release at the end of May. While that sounds pretty good, Fedora Core
6 managed to attract more than 400,000 in roughly the same amount of
time after its release. We asked Max Spevack, the Fedora project
leader, whether the numbers are telling the full story."

[1] https://www.redhat.com/archives/fedora-marketing-list/2007-July/msg00050.html

== Developments ==

In this section, we cover the problems/solutions,
people/personalities, and ups/downs of the endless discussions on
Fedora Developments.


Contributing Writer: OisinFeeley

=== RPM Roadmap ... Panu Opens Pandora's Box ===

A "slightly bored" PanuMatilainen solicited[1] suggestions for how rpm
could be improved. Panu was concerned that non-subscribers to
@rpm-maint[2] should get an opportunity to point out deficiencies
which could be corrected now that 4.4.x was branched to maintenance
mode and it was time to plan the next major release. The result was a
thoughtful thread which largely failed to deliver the evil which Panu

[1] https://www.redhat.com/archives/fedora-devel-list/2007-July/msg01537.html

[2] https://lists.rpm.org/mailman/listinfo/rpm-maint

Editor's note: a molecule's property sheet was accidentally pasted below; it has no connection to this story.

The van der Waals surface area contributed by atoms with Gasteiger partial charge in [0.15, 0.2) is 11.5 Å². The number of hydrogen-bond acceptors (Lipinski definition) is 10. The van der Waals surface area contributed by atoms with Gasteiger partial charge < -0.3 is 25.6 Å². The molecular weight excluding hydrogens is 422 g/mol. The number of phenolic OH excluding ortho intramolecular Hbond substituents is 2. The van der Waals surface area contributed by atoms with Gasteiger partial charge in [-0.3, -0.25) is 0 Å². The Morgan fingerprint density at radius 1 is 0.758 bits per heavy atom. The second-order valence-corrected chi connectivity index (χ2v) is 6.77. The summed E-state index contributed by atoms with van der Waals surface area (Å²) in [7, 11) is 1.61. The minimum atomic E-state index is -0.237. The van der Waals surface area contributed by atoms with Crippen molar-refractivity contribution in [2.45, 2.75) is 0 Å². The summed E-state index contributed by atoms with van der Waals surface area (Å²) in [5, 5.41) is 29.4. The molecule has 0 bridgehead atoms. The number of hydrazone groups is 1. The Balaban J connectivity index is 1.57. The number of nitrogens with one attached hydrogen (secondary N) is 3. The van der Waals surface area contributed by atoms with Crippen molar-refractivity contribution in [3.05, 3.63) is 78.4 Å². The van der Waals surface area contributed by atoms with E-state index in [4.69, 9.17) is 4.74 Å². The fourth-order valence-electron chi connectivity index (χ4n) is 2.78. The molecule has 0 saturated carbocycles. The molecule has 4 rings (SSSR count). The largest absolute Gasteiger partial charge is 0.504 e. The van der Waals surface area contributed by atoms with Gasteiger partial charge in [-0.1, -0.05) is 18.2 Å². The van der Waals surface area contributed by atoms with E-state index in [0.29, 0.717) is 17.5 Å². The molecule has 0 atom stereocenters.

The issue of multilib support was first raised[3] by "Dragoran", who
thought that "arch requires and provides" should be automatic unless
the packager manually intervened.  TomCallaway (spot) was strongly in
agreement.  DavidWoodhouse followed up later by referencing[4] the
tracker bugzilla entry which shows the extensive thought and
discussion he has put into the issue of multilib support.

[3] https://www.redhat.com/archives/fedora-devel-list/2007-July/msg01541.html

[4] https://www.redhat.com/archives/fedora-devel-list/2007-July/msg01557.html

DimiPaun posted[5] an extensive list of suggestions including
version-control of meta-information to allow admins to pinpoint
specific changes due to package updates and the provision of more
fine-grained transaction information to external tools.  The issue of
transactions was also raised separately[6] by MatthiasClasen who
requested "a working %posttrans".  This prompted requests as to what
he found broken, and lead to JeremyKatz explaining that multiple,